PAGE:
Tuesday, February 24, 2015

Shire, Maker of Binge-Eating Drug Vyvanse, First Marketed the Disease - NYTimes.com

Monica Seles, retired tennis star, now shilling for Shire
The big drug companies are market makers - first they help create a diagnosis, then they sell the cure.   Not that there is no such thing as binge eating.  A recently acquired box of Girl Scout cookies (chocolate thin mints) had a very brief half-life in my hands.  - gwc

Shire, Maker of Binge-Eating Drug Vyvanse, First Marketed the Disease - NYTimes.com

by Katie  Thomas

 "As Shire introduces an ambitious campaign to promote Vyvanse but also to raise awareness about the disorder, some are saying the company is going too far to market a drug, a type of amphetamine, that is classified by the federal government as having a high potential for abuse. Shire’s track record is adding to the worry: The company helped put another once-stigmatized condition — attention deficit hyperactivity disorder — on the medical map and made billions of dollars from the sale of drugs, like Vyvanse and Adderall, to treat it. In recent years, federal officials have cited the company for inappropriately marketing Vyvanse and other A.D.H.D. drugs."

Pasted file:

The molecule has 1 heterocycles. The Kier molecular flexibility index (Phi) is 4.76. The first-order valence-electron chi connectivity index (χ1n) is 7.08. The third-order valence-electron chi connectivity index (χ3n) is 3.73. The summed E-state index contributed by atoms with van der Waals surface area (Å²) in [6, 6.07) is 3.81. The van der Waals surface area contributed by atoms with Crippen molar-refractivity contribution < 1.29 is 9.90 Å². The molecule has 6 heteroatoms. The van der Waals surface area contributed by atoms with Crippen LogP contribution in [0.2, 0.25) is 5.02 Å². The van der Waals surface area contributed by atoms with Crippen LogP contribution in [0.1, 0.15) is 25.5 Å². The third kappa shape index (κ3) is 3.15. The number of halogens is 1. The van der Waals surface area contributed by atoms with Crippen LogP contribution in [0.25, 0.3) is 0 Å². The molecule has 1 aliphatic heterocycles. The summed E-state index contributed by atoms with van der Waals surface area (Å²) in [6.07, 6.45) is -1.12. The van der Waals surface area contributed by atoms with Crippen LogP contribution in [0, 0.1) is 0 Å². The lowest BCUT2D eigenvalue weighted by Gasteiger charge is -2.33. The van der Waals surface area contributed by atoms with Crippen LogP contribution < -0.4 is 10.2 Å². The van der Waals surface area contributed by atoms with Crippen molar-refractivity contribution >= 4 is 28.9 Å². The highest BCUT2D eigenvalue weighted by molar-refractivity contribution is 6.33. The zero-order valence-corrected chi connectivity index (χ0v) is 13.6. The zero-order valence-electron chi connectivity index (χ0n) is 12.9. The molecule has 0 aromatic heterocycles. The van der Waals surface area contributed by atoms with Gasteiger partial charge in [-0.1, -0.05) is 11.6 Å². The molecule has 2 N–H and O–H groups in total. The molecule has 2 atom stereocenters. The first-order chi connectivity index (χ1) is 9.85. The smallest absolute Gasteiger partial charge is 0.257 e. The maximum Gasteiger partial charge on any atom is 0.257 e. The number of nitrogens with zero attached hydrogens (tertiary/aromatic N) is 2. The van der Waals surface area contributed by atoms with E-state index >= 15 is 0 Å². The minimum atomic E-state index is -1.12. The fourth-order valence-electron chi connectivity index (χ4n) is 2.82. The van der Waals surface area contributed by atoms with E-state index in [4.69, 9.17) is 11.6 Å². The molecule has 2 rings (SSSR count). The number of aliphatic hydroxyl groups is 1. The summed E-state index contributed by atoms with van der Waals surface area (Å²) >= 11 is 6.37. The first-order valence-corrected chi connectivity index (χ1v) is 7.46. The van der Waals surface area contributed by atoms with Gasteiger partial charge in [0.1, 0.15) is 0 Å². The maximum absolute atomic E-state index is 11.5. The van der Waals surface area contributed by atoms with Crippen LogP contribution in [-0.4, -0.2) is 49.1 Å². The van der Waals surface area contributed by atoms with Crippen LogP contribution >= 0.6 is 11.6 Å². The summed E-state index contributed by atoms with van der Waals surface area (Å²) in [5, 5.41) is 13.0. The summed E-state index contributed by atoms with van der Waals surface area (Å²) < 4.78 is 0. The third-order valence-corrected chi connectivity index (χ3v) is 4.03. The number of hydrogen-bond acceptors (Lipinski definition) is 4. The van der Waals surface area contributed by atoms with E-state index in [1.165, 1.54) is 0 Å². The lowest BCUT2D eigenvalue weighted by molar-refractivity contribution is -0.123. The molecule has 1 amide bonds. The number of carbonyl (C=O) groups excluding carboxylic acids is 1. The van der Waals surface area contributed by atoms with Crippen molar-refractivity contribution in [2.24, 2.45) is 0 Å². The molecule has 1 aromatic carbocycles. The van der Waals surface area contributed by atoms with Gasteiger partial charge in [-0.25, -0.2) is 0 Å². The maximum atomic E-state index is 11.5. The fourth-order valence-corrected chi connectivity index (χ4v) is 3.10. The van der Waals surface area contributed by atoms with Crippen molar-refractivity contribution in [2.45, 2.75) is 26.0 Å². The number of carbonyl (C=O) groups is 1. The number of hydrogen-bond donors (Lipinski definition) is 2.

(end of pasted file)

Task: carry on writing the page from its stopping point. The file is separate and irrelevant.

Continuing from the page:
The retired tennis player Monica Seles spent this month making the rounds of television talk shows, appearing on everything from “Good Morning America” to “The Dr. Oz Show” to share her personal struggle with binge eating.

“It took a while until I felt comfortable talking about it,” she said in a People magazine interview, explaining that she secretly devoured food for years while she was a professional athlete. “That’s one of the reasons I decided to do this campaign: to raise awareness that binge eating is a real medical condition.”

But that is not the only reason. Ms. Seles is a paid spokeswoman for Shire, which late last month won approval to market its top-selling drug, Vyvanse, to treat binge-eating disorder, a condition that once existed in the shadow of better-known disorders like anorexia and bulimia but was officially recognized as its own disorder in 2013 by the American Psychiatric Association.

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